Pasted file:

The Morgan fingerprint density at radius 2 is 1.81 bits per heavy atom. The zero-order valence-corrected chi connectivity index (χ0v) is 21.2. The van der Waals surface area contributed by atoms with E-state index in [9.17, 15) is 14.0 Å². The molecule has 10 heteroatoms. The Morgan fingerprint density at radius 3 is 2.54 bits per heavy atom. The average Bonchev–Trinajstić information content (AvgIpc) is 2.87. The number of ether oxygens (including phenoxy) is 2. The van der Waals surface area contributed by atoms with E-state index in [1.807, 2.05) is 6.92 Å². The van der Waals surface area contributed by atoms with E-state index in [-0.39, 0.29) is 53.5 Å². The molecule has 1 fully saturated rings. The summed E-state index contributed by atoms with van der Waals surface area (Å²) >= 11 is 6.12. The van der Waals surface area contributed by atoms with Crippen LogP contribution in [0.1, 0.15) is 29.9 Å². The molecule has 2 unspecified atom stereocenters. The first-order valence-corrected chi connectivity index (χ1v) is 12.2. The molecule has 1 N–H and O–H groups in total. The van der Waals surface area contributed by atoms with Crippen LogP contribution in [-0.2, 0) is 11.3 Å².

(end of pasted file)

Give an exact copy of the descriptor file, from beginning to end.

The Morgan fingerprint density at radius 2 is 1.81 bits per heavy atom. The zero-order valence-corrected chi connectivity index (χ0v) is 21.2. The van der Waals surface area contributed by atoms with E-state index in [9.17, 15) is 14.0 Å². The molecule has 10 heteroatoms. The Morgan fingerprint density at radius 3 is 2.54 bits per heavy atom. The average Bonchev–Trinajstić information content (AvgIpc) is 2.87. The number of ether oxygens (including phenoxy) is 2. The van der Waals surface area contributed by atoms with E-state index in [1.807, 2.05) is 6.92 Å². The van der Waals surface area contributed by atoms with E-state index in [-0.39, 0.29) is 53.5 Å². The molecule has 1 fully saturated rings. The summed E-state index contributed by atoms with van der Waals surface area (Å²) >= 11 is 6.12. The van der Waals surface area contributed by atoms with Crippen LogP contribution in [0.1, 0.15) is 29.9 Å². The molecule has 2 unspecified atom stereocenters. The first-order valence-corrected chi connectivity index (χ1v) is 12.2. The molecule has 1 N–H and O–H groups in total. The van der Waals surface area contributed by atoms with Crippen LogP contribution in [-0.2, 0) is 11.3 Å².